Petition Calls for Silicon Valley Companies to Oppose a Muslim Registry in US

Muslims are terrorists! That is the narrative that many Americans and other westerners are becoming victim to thanks in no small part to extremists and a biased media coverage 24/7. Their perception of Al Qaeda and ISIS has cemented the image of Muslims in their mind and likewise for Donald Trump, the next President of the United States of America, who will looking to be launching a potential religion-based register.

The aim of that registry will be to profile and easier to pinpoint Muslims in a western country, a deeply divisive and controversial practice that goes against all the liberal values that western societies hold dear. And technology is going to play a bigger role in it if it is to become an ugly reality.

Tech Companies Are Not Thrilled About The Idea

Major companies like Microsoft, Facebook, Uber and IBM are already refusing to help the President elect Donald Trump in making a Muslim registry. Automattic, which owns WordPress, has also signed a pledge not to be a part of it.

The pledge is called neveragain.tech and it is hosted on GitHub. The aim of the petition is to discourage the Silicon Valley companies from creating a database which will eventually be used to monitor and target Muslims.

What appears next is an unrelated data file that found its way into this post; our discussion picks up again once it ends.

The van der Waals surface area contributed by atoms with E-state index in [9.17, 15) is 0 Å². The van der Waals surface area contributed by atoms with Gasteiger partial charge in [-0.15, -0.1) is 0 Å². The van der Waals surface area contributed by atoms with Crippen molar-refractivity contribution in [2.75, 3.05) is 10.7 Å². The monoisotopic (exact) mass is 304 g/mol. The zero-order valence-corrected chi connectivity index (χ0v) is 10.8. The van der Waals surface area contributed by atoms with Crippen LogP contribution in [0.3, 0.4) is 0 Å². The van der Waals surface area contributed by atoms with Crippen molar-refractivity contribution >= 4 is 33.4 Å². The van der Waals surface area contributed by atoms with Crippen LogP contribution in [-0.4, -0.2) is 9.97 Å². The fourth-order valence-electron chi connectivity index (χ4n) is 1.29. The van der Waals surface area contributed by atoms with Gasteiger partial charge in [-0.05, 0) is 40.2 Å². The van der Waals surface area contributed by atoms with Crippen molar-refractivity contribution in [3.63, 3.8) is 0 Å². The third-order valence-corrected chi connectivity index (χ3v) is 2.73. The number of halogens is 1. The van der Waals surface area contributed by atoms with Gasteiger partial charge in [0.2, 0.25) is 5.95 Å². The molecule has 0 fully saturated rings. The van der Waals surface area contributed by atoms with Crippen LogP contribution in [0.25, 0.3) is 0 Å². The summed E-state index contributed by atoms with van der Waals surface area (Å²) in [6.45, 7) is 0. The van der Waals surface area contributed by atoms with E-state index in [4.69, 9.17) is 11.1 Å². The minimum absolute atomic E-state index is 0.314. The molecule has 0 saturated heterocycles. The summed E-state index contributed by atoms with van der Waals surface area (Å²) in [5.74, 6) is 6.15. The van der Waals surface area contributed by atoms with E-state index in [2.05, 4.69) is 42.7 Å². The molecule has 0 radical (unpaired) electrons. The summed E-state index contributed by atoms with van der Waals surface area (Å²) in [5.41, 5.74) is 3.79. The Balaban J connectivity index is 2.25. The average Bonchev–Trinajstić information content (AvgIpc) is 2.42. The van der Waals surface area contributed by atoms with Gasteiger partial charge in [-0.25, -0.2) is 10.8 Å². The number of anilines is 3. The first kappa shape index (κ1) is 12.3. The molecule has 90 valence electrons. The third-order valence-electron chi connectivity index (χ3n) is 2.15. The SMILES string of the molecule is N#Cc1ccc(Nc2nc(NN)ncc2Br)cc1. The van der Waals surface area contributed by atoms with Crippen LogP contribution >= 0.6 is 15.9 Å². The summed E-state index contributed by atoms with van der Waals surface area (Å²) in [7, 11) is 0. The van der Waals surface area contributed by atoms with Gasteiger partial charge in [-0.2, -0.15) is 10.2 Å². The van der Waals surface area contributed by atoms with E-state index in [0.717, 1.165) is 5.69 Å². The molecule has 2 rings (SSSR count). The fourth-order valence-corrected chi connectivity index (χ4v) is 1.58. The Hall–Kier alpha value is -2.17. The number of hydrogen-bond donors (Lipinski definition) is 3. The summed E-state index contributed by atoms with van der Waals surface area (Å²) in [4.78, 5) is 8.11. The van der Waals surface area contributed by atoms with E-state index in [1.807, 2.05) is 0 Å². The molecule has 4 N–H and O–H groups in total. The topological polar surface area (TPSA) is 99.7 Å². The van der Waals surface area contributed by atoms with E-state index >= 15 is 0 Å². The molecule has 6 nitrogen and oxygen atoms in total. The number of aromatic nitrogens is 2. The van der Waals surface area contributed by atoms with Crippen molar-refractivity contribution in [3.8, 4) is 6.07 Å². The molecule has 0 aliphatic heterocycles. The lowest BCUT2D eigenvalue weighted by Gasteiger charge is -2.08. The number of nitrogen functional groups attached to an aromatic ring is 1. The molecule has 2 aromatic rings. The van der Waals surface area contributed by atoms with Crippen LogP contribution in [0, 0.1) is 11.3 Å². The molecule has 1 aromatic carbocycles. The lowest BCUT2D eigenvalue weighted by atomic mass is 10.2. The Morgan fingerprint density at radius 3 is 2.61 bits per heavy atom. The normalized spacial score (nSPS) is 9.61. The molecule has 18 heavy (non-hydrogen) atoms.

The founder and CEO of WordPress, Matt Mullenweg, after signing the petition wrote on GitHub,

“I’m personally signing, and also speaking on behalf of the entire Automattic company, which makes WordPress.com, Jetpack, Simplenote, and WooCommerce.”

The pledge, launched on Tuesday, has already seen 1,300 signatures. What started as a personal statement on a very serious issue has become a trend, followed by all the people with the same mindset.

To further demotivate Silicon Valley developers from helping the government in this regard, strict words were also written. The public mission statement reads,

“We, the undersigned, are employees of tech organizations and companies based in the United States. We are engineers, designers, business executives, and others whose jobs include managing or processing data about people.

We are choosing to stand in solidarity with Muslim Americans, immigrants, and all people whose lives and livelihoods are threatened by the incoming administration’s proposed data collection policies.

We refuse to build a database of people based on their Constitutionally-protected religious beliefs. We refuse to facilitate mass deportations of people the government believes to be undesirable.”

Automattic’s public statement saw the light of the day just days after Facebook was forced to clarify its stance on the matter. The company repeatedly denied remarks, rumors and suggestions that it would help the Donald Trump government with this task.

However later on, Facebook denied the rumors that they were inquired about the Muslim registry. In an public statement, they wrote,

“No one has asked us to build a Muslim registry, and of course we would not do so.”

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